General Electric Appliance Park
The General Electric facility in Louisville, Ky., showed that for large manufacturers, repatriating jobs to the U.S. could benefit not just their public image but also the bottom line. GE learned it can encourage innovation and cut costs when its engineers, marketing staff, and line workers can come together in one room, rather than communicate across the globe. When GE revived production of its water heaters in Kentucky, it reduced the cost of materials by 25 percent and improved quality. Now, GE is investing $800 million in Appliance Park and hopes to create 1,000 jobs. “I don’t do that because I run a charity,” GE CEO Jeffrey Immelt has said. “I do that because I think we can do it here and make more money.”
Toy company K’NEX Brands thought it could improve quality and get its products to market faster if it shifted production from subcontractors in China to its factory in Hatfield, Pa. The challenge, familiar to all manufacturers that consider in-sourcing, is that the move came with higher labor costs. K’NEX’s answer was especially ingenious: It redesigned toys in ways that reduced those costs and transferred some responsibility for assembly to its most avid consumers—children. For instance, Chinese workers used to insert metal pins by hand into K’NEX roller-coaster tracks to hold the toy together. Now, the tracks are designed so kids can snap them together themselves.
Edison Welding Institute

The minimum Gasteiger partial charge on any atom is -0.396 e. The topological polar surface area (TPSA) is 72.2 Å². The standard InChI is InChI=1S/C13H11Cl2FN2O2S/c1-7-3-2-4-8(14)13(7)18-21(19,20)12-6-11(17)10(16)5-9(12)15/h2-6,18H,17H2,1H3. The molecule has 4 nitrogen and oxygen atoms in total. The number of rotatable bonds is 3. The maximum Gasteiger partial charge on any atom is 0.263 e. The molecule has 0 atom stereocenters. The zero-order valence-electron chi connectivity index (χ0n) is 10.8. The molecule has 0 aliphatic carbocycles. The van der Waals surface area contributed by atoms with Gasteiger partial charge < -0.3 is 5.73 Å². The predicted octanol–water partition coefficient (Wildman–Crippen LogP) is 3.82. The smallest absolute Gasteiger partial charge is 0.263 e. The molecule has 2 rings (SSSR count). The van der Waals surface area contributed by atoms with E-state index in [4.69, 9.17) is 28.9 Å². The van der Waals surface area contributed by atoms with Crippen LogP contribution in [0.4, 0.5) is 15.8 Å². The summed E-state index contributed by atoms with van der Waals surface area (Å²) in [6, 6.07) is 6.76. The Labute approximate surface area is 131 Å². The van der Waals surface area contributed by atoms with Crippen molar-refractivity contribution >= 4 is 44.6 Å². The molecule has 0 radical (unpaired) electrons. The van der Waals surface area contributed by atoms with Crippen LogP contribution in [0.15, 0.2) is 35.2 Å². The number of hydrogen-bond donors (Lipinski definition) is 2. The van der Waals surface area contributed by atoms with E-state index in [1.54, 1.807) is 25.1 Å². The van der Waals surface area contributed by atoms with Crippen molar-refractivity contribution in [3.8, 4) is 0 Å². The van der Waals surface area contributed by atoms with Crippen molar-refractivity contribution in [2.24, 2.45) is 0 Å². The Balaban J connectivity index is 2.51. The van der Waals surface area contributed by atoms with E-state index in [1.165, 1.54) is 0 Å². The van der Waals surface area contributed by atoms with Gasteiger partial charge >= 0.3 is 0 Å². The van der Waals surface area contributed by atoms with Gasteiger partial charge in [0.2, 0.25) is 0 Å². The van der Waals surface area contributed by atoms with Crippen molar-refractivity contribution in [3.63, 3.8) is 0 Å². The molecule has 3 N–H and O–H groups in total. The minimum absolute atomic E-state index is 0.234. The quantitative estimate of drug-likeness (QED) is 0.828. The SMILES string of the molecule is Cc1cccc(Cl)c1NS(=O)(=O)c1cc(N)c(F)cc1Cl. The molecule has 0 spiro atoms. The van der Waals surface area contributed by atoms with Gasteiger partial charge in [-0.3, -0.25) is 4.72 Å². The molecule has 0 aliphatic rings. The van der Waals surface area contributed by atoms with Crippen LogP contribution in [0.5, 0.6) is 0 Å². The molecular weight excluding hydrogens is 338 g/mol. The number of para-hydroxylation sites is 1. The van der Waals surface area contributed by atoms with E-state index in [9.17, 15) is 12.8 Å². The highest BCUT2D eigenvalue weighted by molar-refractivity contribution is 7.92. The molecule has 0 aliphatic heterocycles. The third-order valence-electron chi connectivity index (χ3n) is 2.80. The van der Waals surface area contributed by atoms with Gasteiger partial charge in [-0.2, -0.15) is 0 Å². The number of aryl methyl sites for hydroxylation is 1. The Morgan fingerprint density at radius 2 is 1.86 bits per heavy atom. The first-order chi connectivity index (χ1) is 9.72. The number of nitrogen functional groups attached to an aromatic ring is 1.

Manufacturers face numerous hurdles in the United States: securing the right suppliers, accessing the equipment to test their designs, and finding engineering solutions for their products, to name a few. The Edison Welding Institute, a nonprofit offshoot of Ohio State University, offers an innovative answer to those challenges. To give American firms a competitive edge, members of EWI have access to in-house engineers, scientists, technicians, project managers, and an extensive suite of services to help resolve problems. In addition, EWI provides test laboratories and access to the latest manufacturing technology. In one of many examples, EWI set up a supercomputer Web portal where companies can test their welding designs, offering manufacturers a sophisticated option they may not be able to afford on their own.
Dow Chemical is moving as aggressively as any American manufacturer to seize the opportunities created by the boom in domestic natural-gas production. It is investing more than $4 billion in its chemical facilities across the Gulf Coast, including new plants in Freeport, Texas, and expanded operations in Louisiana. Domestic deposits of natural gas provide raw materials and a cheap energy source for manufacturers. Dow’s multibillion-dollar building spree provides some of the best evidence yet that America’s energy boom could fuel a manufacturing revival.